Another vision shows a shadow standing on a ledge with what appears to be the decaying bodies of the twins next to it. The shadow strips itself apart, revealing itself as Fran, urging her to jump and kill herself. The last of the visions shows an adult Fran on a throne telling her that Mr. Midnight is a traitor and that her parents are traitors for leaving her. The vision proceeds to gut an image of the cat. This appears to symbolize paranoid thoughts, which is a symptom of some mental illnesses. She asks her cat if she’s truly losing control and whether she should stay in the hospital, but Mr Midnight reassures her that it’s just lies. This feels a bit like the moment some of us feel when we’re suicidal, as if nothing but being put under the watchful eyes of the hospital could save us.
Before Fran leaves Ithersta, the Great Wizard asks why she can’t stay. King Ziar says that Fran is “not ready.” As expected, Fran is confused by the comments, but staying in Ithersta could be equivalent of staying in heaven or nirvana. In other words, Fran isn’t ready to die, or at least, not ready to escape reality. Her own reality, that is. The chapter ends with Fran traveling through a forest with Mr. Midnight via another brief game—one that weirdly reminds me of Flappy Bird for some reason—except you’re being chased by a troll. When she finally escapes, she’s now on the other side of the bridge, back in the harsh reality.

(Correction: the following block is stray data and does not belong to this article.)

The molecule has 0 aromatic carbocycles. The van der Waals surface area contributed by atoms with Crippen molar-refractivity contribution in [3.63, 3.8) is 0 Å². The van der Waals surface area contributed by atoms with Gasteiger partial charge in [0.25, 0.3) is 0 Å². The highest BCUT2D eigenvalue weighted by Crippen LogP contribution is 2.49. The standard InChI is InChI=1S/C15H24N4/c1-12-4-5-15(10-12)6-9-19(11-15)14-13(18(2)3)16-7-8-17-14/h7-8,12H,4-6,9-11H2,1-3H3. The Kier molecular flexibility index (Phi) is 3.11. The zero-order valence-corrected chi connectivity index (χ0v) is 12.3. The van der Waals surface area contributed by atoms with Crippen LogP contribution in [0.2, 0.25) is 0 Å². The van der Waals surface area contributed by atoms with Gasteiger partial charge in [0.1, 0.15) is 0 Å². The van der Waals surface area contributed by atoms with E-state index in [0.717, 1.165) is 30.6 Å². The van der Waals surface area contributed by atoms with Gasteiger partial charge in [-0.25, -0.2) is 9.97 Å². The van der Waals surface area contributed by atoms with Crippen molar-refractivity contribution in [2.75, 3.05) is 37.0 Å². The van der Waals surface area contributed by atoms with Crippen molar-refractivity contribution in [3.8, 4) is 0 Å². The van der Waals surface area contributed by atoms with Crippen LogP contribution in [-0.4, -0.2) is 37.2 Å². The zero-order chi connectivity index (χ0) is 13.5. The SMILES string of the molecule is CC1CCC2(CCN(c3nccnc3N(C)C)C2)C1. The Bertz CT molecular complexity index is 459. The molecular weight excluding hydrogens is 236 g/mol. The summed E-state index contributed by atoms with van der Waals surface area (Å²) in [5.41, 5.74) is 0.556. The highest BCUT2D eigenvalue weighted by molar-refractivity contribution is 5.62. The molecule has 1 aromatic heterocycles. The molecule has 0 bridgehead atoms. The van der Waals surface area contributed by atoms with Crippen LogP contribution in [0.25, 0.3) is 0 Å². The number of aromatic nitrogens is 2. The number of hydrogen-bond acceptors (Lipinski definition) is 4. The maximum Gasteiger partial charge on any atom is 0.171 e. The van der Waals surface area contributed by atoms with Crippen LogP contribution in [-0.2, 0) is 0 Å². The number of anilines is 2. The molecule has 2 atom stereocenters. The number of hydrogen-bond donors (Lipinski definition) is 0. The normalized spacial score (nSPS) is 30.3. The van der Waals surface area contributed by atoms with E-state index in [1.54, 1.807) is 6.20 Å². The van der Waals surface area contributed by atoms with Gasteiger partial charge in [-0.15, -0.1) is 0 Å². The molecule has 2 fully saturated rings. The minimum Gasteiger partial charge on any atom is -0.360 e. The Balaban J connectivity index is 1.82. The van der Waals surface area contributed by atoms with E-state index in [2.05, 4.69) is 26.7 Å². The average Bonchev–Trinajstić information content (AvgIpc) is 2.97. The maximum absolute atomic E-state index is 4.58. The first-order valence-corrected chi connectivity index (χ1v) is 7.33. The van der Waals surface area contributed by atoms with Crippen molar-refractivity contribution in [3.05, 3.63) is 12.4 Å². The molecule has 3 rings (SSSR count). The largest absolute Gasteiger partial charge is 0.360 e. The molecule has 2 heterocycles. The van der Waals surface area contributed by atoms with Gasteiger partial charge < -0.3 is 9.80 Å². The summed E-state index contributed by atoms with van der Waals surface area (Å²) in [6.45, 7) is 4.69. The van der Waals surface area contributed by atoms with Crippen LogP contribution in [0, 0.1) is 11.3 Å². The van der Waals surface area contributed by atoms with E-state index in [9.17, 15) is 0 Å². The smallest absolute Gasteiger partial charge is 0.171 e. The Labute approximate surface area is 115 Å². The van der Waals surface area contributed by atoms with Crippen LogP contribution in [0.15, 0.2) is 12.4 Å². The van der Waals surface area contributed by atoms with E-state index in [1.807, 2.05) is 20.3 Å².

It is interesting to see how this game affects me both emotionally and mentally. I can have a rough day at home, but looking forward to the hidden messages and metaphors in Fran Bow allows me to get up and keep playing, regardless of how I was feeling that day. The game exceeded my expectations greatly in many aspects and I look forward to what Chapter 4 Part I and II have in store.
While my review is far from over, I sincerely hope that this game or any game you’re playing today encourages you to live on.